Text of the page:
Great Camera! Love the Wireless!
I've had a number of PowerShot cameras. Really impressed with the picture quality of the camera and the overall speed. Colors and picture quality are quite good and the low-light performance is superior. The previous review focuses nicely on the picture quality, so I wil stick with the human factors.
Manual control and adjustment are simple to master, so you won't need to rely on the automatic settings. My only concern with the camera is hat the wifi settings are difficult to set up.
Finger rail grip, Better than average noise control
The SX280 HS is a compact, well designed, sturdy, and easy to use point and shoot digital camera with a 20x zoom. Compared to its competition, the biggest difference would seem to be in the resolution arena with Canon sticking with a reasonable 12-megapixels, while Panasonic, Sony, and other OEMs seem determined to push the 20 megapixel envelope. Constantly crowding more pixels onto tiny point and shoot sensors results in noticeably higher noise levels.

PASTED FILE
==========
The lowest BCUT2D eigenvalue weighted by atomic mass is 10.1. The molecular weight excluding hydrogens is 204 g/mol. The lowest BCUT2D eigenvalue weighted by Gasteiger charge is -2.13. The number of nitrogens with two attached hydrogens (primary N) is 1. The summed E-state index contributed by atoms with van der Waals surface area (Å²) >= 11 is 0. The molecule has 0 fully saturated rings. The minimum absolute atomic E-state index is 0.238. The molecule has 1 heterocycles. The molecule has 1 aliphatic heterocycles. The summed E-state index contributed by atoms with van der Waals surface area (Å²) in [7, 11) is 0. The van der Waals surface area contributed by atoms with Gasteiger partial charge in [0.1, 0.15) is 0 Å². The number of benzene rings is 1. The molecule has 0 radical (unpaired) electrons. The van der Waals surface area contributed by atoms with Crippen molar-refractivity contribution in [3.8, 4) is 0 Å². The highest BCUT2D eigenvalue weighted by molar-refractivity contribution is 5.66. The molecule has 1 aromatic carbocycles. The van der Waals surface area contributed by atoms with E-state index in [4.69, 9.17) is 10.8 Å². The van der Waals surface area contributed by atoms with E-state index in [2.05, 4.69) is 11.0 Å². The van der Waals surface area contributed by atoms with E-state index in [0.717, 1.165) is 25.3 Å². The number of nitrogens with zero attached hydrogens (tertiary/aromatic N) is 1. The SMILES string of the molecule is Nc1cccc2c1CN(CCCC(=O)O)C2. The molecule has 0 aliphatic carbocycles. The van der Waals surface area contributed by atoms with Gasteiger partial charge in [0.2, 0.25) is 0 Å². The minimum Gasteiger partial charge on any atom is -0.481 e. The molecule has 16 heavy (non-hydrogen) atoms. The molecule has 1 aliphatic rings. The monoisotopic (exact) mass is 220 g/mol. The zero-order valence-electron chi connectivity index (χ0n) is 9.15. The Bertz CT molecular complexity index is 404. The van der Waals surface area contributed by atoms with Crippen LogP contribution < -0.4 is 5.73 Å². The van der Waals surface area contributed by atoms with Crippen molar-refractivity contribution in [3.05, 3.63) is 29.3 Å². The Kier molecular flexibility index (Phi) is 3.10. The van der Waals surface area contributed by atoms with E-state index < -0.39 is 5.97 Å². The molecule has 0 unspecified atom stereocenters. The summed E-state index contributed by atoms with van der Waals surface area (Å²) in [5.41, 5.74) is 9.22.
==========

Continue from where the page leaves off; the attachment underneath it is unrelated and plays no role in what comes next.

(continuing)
Quicker GPS and better image quality
Despite our quibbles with the wi-fi implementation and lack of touch-screen control, the inclusion of DIGIC 6 has brought a number of significant improvements to Canon's 2013 travel-zoom model, making the Canon PowerShot SX280 HS a real contender to the market-leading Panasonic TZ series.
Slightly superior image quality to peer group, but not by much
In short the Lumix ZS30 / TZ40 is a better-featured camera that avoids much of the annoyances and limitations of the SX280 HS, but it's also more expensive; in some regions not by a great deal, but the gap can be greater in others. If you think the limitations of the SX280 HS would frustrate you, then I'd definitely recommend you spend the extra on the Panasonic ZS30 / TZ40. But equally there'll be those for whom they're non-issues or things they can happily workaround.